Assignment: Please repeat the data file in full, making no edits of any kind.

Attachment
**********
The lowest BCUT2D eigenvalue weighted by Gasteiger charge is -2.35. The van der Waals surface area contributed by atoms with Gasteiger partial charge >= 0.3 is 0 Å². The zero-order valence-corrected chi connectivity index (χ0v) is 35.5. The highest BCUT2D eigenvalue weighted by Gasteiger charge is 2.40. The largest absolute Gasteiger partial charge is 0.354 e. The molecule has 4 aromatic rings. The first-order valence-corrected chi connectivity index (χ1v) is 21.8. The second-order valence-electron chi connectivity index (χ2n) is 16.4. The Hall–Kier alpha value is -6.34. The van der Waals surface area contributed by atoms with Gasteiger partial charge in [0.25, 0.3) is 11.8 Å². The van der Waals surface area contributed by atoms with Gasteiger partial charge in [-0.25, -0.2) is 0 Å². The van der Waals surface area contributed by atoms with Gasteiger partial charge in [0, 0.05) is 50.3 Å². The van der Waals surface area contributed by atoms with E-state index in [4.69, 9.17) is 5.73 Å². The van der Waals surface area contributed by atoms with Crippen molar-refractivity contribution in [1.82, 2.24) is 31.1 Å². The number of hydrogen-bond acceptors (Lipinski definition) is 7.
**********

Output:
The lowest BCUT2D eigenvalue weighted by Gasteiger charge is -2.35. The van der Waals surface area contributed by atoms with Gasteiger partial charge >= 0.3 is 0 Å². The zero-order valence-corrected chi connectivity index (χ0v) is 35.5. The highest BCUT2D eigenvalue weighted by Gasteiger charge is 2.40. The largest absolute Gasteiger partial charge is 0.354 e. The molecule has 4 aromatic rings. The first-order valence-corrected chi connectivity index (χ1v) is 21.8. The second-order valence-electron chi connectivity index (χ2n) is 16.4. The Hall–Kier alpha value is -6.34. The van der Waals surface area contributed by atoms with Gasteiger partial charge in [0.25, 0.3) is 11.8 Å². The van der Waals surface area contributed by atoms with Gasteiger partial charge in [-0.25, -0.2) is 0 Å². The van der Waals surface area contributed by atoms with Gasteiger partial charge in [0, 0.05) is 50.3 Å². The van der Waals surface area contributed by atoms with E-state index in [4.69, 9.17) is 5.73 Å². The van der Waals surface area contributed by atoms with Crippen molar-refractivity contribution in [1.82, 2.24) is 31.1 Å². The number of hydrogen-bond acceptors (Lipinski definition) is 7.